The Meditator’s Nest Vol. 1

Building a Spiritual Practice: Oral Teachings on the Essentials of the Buddhist Path

Khenpo Jamyang Tenzin

Meditators Nest vol 1 cover - Copy

Drawing from his scholastic and contemplative training, as well as his personal understanding of modern life, Khenpo Jamyang Tenzin offers excellent guidance to both beginners and experienced practitioners on the Buddha’s way. Based on the pith instructions transmitted in the Sakya tradition, such as the teachings on Parting from the Four Attachments, as well as the Indian classics of Buddhist philosophy like Chandrakirti’s Introduction to the Middle Way, the teachings offered in this book show us how to integrate both elements—theory and practice—in a most meaningful way on our path.

Together with The Meditator’s Nest, Vol. 2: A Mahayana Meditation Manual, this book forms a set, a precious companion for those travelling the path to awakening.

Khenpo Jamyang Tenzin is the abbot of Tsechen Dongag Choeling, a Sakya monastery in Mundgod, South India. He studied under the late Khenchen Appey Rinpoche at Sakya College, where he also taught for several years, and completed a three-year retreat under the guidance of H.E. Chogye Trichen Rinpoche. Since 2001 Khenpo Jamyang Tenzin has been teaching philosophy and meditation at the International Buddhist Academy.



How to use this commentary

The Commentary


Stage One. Taking a safe direction in life

  1. Confidence and trust: going for refuge
    1. The causes of taking refuge
    2. The objects of refuge: the Three Precious Jewels
    3. The manner of taking refuge in the three objects
    4. The benefits of taking refuge
    5. The precepts

Stage Two. Setting priorities: turning towards the Dharma

  1. Appreciating what we have: the value of a precious human life
  2. Cultivating a sense of urgency: contemplating impermanence and death
    1. Building up the realization of impermanence and death
    2. The benefits of realizing impermanence
  3. Taking responsibility: reflections on karma—actions and their results
    1. The causes of unwholesome actions
    2. Types of unwholesome actions
    3. The effects of unwholesome deeds
    4. What drives us matters: minding our intentions
    5. Cultivating what is wholesome
    6. Transforming the neutral
  4. Longing for true freedom: contemplating the faults of samsara
    1. The Noble Truth of suffering
    2. The Noble Truth of the origin of suffering
    3. The Noble Truth of the cessation of suffering
    4. The Noble Truth of the path leading to the cessation
    5. Integrating the Four Noble Truths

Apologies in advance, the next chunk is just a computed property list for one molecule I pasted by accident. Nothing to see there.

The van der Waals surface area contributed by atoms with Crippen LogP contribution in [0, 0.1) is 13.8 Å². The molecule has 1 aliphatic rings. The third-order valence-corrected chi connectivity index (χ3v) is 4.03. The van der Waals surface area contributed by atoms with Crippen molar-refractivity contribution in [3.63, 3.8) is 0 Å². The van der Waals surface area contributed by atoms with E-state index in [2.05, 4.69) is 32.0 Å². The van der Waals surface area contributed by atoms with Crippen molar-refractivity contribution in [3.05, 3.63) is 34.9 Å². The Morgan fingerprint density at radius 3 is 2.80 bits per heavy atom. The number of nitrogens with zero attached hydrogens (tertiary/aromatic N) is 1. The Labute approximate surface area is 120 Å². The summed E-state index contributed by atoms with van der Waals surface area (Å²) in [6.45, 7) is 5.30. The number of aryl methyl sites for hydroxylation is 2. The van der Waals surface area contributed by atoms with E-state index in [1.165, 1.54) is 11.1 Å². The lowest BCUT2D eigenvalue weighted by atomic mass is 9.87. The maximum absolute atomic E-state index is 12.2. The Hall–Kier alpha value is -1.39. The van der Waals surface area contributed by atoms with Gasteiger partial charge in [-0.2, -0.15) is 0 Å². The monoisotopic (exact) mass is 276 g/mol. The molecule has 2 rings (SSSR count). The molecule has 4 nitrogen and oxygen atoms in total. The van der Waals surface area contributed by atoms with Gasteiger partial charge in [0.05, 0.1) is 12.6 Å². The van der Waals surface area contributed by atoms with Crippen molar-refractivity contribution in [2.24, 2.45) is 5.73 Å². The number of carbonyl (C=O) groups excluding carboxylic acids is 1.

Stage Three. A change of heart: for the benefit of all

  1. Opening the heart: cultivating loving-kindness
    1. Understanding loving-kindness
    2. The three types of loving-kindness
    3. The sequence of training
    4. Loving-kindness as a divine abode
    5. The objects of loving-kindness
    6. The benefits of cultivating loving-kindness
  2. Cultivating compassion
    1. In praise of compassion
    2. Training the mind: the power of habituation
    3. Cultivating loving-kindness and compassion
    4. The objects of our compassion
  3. Bodhicitta: generating the resolve to become a buddha
    1. Compassion, the root of bodhicitta
    2. The relation between compassion and bodhicitta
    3. The identifying characteristic of bodhicitta
    4. The divisions of bodhicitta
    5. Relative and ultimate bodhicitta
  4. Applied bodhicitta in meditation: cultivating equality and exchanging oneself for others
  5. Applied bodhicitta in daily life: the practice of the paramitas
    1. The paramita of generosity
    2. The paramita of ethical discipline, or morality
    3. The paramita of tolerance
    4. The paramita of enthusiastic joy

Stage Four. Learning to see

  1. Bringing the mind home: the practice of shamatha, calm abiding
    1. The need for concentration
    2. The five hindrances and the eight antidotes
    3. The nine methods of placing the mind
  2. Seeing reality as it is: the practice of vipashyana, superior insight
    1. Dealing wisely with our perceptions
    2. Individuals and phenomena
    3. Inherent existence: perception vs. reality
    4. The practice of vipashyana
    5. Establishing the lack of true existence by means of logical reasoning
    6. Clinging to true existence
    7. Approaching the practice of vipashyana

 Appendix: The seven-limb practice from The Aspiration of Samantabhadra



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